Unrest sparked by far-right demos continues in Sweden
Unrest has broken out in southern Sweden despite police moving a rally by an anti-Islam far-right group to a new location as a preventative measure.
Scuffles were reported in the southern town of Landskrona after a demonstration scheduled there by the Danish right-wing party Stram Kurs party was moved to the nearby city of Malmo, some 27 miles south.
Up to 100 mostly young people threw stones, set cars, tyres and dustbins on fire, and put up a barrier fence that obstructed traffic, Swedish police said.
The situation had calmed down in Landskrona by Saturday evening but remains tense, police said, adding no injuries were reported in the action.
On Friday evening, violent clashes between demonstrators and counter-protesters erupted in the central city of Orebro ahead Stram Kurs’ plan to burn a Koran there, leaving 12 police officers injured and four police vehicles set on fire.
Video footage and photos from chaotic scenes in Orebro showed burning police cars and protesters throwing stones and other objects at police officers in riot gear.
Kim Hild, a spokeswoman for police in southern Sweden, said that police would not revoke permission for the Landskrona demonstration because the threshold for doing that is very high in Sweden, which values free speech.
The right of the protesters “to demonstrate and speak out weighs enormously, heavily and it takes an incredible amount for this to be ignored”, Ms Hild told the Swedish news agency TT.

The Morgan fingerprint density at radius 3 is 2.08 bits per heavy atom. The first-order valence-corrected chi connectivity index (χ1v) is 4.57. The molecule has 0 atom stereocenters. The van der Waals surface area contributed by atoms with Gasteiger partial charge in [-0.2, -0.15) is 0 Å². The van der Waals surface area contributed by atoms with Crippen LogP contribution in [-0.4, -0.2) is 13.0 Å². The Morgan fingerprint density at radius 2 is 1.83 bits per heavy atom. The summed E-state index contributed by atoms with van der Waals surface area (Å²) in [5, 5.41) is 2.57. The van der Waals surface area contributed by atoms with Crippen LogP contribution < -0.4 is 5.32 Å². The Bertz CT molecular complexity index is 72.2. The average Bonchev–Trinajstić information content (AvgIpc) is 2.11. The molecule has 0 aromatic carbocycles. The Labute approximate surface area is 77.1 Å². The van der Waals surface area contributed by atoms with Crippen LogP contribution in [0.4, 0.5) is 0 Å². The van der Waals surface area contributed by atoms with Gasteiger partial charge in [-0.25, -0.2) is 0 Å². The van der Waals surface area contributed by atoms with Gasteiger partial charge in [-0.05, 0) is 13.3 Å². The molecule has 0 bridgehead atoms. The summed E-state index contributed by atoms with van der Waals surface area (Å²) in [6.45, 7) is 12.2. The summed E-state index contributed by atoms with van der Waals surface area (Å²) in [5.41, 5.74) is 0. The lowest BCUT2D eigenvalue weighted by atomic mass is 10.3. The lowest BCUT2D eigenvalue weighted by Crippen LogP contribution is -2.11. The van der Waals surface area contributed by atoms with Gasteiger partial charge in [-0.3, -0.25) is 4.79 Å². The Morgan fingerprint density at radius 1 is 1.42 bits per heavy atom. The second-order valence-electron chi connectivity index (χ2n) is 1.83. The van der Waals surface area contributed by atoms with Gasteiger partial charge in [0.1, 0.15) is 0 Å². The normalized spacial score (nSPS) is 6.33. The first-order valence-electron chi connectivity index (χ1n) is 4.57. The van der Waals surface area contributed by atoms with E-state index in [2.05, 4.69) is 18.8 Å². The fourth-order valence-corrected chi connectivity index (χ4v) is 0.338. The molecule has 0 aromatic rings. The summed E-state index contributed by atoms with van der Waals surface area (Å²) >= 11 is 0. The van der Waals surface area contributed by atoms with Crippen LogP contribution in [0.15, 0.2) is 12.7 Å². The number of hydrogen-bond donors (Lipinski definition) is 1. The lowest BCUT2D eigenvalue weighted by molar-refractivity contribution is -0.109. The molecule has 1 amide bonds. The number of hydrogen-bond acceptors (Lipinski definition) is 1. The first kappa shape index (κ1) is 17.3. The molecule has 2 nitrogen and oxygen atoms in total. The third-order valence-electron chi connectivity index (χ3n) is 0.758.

The demonstration took place on Saturday evening in a central park in Malmo, where Stram Kurs’ leader Rasmus Paludan addressed a few dozen people.
A small number of counter-protesters threw stones at demonstrators and police were forced to use pepper spray to disperse them.
Mr Paludan himself was reported to have been hit by a stone on his leg, Swedish media said. No serious injuries were reported.
Since Thursday, clashes have been reported also in Stockholm and in the cities of Linkoping and Norrkoping – all locations where Stram Kurs either planned or had demonstrations.
Mr Paludan, a Danish lawyer who also holds Swedish citizenship, set up Stram Kurs, or “Hard Line” in 2017.
The website of the party, which runs on an anti-immigration and anti-Islam agenda, says: “Stram Kurs is the most patriotic political party in Denmark.”
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